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Abstract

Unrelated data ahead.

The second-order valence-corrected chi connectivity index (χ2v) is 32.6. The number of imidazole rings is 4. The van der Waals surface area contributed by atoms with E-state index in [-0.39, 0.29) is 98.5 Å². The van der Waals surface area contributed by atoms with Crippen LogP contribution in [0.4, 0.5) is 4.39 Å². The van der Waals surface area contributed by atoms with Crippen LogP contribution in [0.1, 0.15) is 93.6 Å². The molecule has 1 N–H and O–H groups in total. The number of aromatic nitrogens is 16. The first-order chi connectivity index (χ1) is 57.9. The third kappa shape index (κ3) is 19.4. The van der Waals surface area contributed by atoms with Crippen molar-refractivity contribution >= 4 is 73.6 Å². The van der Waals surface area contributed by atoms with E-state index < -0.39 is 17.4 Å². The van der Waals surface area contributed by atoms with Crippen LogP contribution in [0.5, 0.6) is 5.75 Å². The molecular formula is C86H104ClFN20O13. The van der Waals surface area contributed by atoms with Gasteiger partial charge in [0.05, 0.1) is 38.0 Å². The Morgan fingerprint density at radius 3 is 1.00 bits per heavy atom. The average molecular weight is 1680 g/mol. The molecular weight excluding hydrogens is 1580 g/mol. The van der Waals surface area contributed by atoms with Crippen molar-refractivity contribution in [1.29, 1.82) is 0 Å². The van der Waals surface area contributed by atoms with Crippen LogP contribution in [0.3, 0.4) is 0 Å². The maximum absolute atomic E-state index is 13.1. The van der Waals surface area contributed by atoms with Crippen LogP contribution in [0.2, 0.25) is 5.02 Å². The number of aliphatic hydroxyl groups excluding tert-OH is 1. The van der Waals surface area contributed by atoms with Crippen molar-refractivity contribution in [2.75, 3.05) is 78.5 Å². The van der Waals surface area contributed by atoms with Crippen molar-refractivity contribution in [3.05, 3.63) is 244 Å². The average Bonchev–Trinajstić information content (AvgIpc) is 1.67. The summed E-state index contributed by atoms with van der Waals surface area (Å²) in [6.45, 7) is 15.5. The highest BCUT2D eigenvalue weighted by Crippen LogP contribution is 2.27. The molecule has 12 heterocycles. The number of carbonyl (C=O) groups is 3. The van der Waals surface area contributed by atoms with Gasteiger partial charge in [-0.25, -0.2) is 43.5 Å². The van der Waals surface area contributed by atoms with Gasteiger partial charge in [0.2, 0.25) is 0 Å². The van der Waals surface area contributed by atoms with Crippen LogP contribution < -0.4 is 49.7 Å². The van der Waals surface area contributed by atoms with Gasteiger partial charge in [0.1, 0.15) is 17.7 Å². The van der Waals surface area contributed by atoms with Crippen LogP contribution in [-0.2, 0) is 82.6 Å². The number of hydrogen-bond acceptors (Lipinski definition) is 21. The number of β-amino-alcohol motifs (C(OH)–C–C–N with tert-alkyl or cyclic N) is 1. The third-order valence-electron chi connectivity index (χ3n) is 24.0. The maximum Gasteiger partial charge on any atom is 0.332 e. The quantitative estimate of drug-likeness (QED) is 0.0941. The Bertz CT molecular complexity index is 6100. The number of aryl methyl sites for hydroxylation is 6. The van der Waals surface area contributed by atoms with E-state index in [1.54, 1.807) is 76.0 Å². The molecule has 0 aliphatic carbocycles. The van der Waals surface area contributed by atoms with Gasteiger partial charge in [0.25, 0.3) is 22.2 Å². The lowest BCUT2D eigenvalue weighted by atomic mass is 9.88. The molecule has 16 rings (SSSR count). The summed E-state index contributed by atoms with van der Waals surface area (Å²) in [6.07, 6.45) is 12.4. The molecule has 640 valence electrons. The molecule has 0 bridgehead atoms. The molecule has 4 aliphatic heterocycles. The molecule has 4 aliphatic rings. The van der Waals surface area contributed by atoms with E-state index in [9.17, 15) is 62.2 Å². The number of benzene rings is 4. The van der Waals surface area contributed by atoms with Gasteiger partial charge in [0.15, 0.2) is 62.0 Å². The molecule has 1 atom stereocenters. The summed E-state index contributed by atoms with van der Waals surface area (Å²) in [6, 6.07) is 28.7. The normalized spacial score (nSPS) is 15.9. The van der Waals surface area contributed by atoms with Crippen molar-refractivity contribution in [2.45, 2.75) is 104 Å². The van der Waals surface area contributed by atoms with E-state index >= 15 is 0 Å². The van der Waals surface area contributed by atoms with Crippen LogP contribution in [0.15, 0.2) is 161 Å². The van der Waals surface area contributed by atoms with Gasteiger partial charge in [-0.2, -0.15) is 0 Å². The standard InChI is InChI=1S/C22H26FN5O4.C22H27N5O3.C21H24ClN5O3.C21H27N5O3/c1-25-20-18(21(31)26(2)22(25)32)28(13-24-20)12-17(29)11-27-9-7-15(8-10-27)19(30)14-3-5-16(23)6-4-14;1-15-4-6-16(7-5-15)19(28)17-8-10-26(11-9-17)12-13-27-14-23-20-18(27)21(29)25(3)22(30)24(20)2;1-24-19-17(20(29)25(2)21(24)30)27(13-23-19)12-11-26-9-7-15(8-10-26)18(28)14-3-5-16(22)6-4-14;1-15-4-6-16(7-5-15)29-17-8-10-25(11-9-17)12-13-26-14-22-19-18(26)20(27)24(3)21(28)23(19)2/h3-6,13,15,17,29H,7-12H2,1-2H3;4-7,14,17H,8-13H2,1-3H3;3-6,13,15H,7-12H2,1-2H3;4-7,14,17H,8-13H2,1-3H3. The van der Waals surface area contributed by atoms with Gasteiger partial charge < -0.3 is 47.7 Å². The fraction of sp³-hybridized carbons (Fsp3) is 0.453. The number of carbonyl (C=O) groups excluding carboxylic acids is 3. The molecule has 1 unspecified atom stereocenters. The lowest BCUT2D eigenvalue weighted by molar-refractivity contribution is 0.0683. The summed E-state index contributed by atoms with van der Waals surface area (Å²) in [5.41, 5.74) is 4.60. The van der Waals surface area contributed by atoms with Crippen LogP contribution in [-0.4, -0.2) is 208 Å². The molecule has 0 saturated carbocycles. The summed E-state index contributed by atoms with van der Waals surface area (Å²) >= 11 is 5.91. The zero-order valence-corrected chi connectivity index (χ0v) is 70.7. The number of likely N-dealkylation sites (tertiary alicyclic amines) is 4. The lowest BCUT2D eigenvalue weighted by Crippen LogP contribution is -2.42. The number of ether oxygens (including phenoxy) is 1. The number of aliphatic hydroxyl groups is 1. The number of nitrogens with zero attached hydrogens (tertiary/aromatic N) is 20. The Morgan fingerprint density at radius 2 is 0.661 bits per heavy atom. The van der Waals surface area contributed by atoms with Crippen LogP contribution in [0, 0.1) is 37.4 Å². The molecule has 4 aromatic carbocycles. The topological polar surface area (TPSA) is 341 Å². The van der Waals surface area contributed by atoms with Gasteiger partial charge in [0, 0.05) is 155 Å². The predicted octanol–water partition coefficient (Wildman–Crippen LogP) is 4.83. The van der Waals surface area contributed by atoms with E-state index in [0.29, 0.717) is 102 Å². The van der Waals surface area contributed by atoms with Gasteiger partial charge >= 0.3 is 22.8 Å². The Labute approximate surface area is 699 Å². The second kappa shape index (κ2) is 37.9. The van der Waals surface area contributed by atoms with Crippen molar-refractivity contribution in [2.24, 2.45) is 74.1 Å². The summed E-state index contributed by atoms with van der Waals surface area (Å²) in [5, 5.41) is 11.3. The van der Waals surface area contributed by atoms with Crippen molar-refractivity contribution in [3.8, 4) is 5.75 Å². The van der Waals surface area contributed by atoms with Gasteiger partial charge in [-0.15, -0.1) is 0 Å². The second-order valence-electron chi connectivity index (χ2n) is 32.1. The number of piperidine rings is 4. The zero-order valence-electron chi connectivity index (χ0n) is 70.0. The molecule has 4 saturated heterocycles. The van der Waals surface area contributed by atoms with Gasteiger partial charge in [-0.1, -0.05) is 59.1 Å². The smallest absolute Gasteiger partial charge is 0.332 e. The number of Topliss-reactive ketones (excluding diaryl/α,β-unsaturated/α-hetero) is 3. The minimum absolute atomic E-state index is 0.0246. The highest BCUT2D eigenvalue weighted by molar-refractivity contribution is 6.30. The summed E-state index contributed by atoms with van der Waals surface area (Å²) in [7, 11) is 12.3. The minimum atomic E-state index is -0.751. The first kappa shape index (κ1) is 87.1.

Many countries try to use ecotourism as a tool for wildlife conservation, hoping that the increased income for local people will make them value wildlife more. But this strategy is not always as successful as conservationists have hoped. This is why we wanted to test a new model: what if the amount of money local people receive depends on how many and what type of animals tourists will see? We tested this approach for four years in a protected area in Laos in Southeast Asia. Our preliminary results were promising: the illegal hunting of animals declined near the ecotourism site, and wildlife sightings by tourists increased.

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